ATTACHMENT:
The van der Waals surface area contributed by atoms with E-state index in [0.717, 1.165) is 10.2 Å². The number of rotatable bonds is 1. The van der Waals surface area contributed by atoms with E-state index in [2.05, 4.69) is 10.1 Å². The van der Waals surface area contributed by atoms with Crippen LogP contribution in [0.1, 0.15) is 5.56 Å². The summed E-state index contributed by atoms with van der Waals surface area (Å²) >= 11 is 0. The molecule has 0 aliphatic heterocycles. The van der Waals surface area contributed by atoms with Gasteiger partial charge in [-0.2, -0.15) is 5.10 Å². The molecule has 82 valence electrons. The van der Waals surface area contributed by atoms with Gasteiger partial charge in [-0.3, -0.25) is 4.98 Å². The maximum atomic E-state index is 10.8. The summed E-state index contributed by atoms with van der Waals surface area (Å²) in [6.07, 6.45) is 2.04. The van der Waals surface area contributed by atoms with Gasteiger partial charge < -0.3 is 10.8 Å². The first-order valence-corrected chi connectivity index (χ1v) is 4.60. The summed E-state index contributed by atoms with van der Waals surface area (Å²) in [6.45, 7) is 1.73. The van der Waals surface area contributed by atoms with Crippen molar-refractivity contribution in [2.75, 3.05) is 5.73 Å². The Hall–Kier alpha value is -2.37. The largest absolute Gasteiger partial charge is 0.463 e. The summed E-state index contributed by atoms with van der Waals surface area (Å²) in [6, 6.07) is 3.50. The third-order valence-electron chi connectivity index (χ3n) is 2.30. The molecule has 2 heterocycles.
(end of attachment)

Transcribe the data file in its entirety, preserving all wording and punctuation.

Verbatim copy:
The van der Waals surface area contributed by atoms with E-state index in [0.717, 1.165) is 10.2 Å². The number of rotatable bonds is 1. The van der Waals surface area contributed by atoms with E-state index in [2.05, 4.69) is 10.1 Å². The van der Waals surface area contributed by atoms with Crippen LogP contribution in [0.1, 0.15) is 5.56 Å². The summed E-state index contributed by atoms with van der Waals surface area (Å²) >= 11 is 0. The molecule has 0 aliphatic heterocycles. The van der Waals surface area contributed by atoms with Gasteiger partial charge in [-0.2, -0.15) is 5.10 Å². The molecule has 82 valence electrons. The van der Waals surface area contributed by atoms with Gasteiger partial charge in [-0.3, -0.25) is 4.98 Å². The maximum atomic E-state index is 10.8. The summed E-state index contributed by atoms with van der Waals surface area (Å²) in [6.07, 6.45) is 2.04. The van der Waals surface area contributed by atoms with Gasteiger partial charge < -0.3 is 10.8 Å². The first-order valence-corrected chi connectivity index (χ1v) is 4.60. The summed E-state index contributed by atoms with van der Waals surface area (Å²) in [6.45, 7) is 1.73. The van der Waals surface area contributed by atoms with Crippen molar-refractivity contribution in [2.75, 3.05) is 5.73 Å². The Hall–Kier alpha value is -2.37. The largest absolute Gasteiger partial charge is 0.463 e. The summed E-state index contributed by atoms with van der Waals surface area (Å²) in [6, 6.07) is 3.50. The third-order valence-electron chi connectivity index (χ3n) is 2.30. The molecule has 2 heterocycles.